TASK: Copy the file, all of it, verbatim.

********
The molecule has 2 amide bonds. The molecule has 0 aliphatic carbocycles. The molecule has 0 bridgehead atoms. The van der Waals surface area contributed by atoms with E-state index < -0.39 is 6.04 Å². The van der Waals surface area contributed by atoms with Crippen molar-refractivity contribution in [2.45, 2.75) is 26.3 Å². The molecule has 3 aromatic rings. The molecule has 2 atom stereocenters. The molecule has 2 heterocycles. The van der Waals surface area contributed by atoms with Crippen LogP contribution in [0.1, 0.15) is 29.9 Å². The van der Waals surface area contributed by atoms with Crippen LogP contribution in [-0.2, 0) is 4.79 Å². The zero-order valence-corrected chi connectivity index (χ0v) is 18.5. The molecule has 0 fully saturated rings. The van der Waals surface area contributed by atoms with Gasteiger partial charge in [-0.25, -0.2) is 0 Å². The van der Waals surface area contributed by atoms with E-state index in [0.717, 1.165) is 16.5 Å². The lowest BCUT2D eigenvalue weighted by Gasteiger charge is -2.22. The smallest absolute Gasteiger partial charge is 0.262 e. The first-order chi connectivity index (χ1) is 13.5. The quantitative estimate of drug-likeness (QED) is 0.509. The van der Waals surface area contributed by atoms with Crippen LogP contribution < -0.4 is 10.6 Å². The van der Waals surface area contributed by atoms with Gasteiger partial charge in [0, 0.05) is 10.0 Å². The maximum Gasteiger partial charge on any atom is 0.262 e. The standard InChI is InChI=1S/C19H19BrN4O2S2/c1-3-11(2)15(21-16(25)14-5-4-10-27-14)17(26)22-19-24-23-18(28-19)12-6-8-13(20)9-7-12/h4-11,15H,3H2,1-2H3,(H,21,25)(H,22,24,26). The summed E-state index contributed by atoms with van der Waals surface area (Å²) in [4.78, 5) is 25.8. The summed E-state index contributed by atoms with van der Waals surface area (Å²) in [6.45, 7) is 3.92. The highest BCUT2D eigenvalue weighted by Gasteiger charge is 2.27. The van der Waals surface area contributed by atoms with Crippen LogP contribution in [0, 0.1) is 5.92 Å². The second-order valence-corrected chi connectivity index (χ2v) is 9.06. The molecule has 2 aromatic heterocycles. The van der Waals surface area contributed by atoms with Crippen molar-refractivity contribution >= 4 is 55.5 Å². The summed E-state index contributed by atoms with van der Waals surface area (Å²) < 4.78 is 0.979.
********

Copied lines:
The molecule has 2 amide bonds. The molecule has 0 aliphatic carbocycles. The molecule has 0 bridgehead atoms. The van der Waals surface area contributed by atoms with E-state index < -0.39 is 6.04 Å². The van der Waals surface area contributed by atoms with Crippen molar-refractivity contribution in [2.45, 2.75) is 26.3 Å². The molecule has 3 aromatic rings. The molecule has 2 atom stereocenters. The molecule has 2 heterocycles. The van der Waals surface area contributed by atoms with Crippen LogP contribution in [0.1, 0.15) is 29.9 Å². The van der Waals surface area contributed by atoms with Crippen LogP contribution in [-0.2, 0) is 4.79 Å². The zero-order valence-corrected chi connectivity index (χ0v) is 18.5. The molecule has 0 fully saturated rings. The van der Waals surface area contributed by atoms with Gasteiger partial charge in [-0.25, -0.2) is 0 Å². The van der Waals surface area contributed by atoms with E-state index in [0.717, 1.165) is 16.5 Å². The lowest BCUT2D eigenvalue weighted by Gasteiger charge is -2.22. The smallest absolute Gasteiger partial charge is 0.262 e. The first-order chi connectivity index (χ1) is 13.5. The quantitative estimate of drug-likeness (QED) is 0.509. The van der Waals surface area contributed by atoms with Crippen LogP contribution < -0.4 is 10.6 Å². The van der Waals surface area contributed by atoms with Gasteiger partial charge in [0, 0.05) is 10.0 Å². The maximum Gasteiger partial charge on any atom is 0.262 e. The standard InChI is InChI=1S/C19H19BrN4O2S2/c1-3-11(2)15(21-16(25)14-5-4-10-27-14)17(26)22-19-24-23-18(28-19)12-6-8-13(20)9-7-12/h4-11,15H,3H2,1-2H3,(H,21,25)(H,22,24,26). The summed E-state index contributed by atoms with van der Waals surface area (Å²) in [4.78, 5) is 25.8. The summed E-state index contributed by atoms with van der Waals surface area (Å²) in [6.45, 7) is 3.92. The highest BCUT2D eigenvalue weighted by Gasteiger charge is 2.27. The van der Waals surface area contributed by atoms with Crippen LogP contribution in [0, 0.1) is 5.92 Å². The second-order valence-corrected chi connectivity index (χ2v) is 9.06. The molecule has 2 aromatic heterocycles. The van der Waals surface area contributed by atoms with Crippen molar-refractivity contribution >= 4 is 55.5 Å². The summed E-state index contributed by atoms with van der Waals surface area (Å²) < 4.78 is 0.979.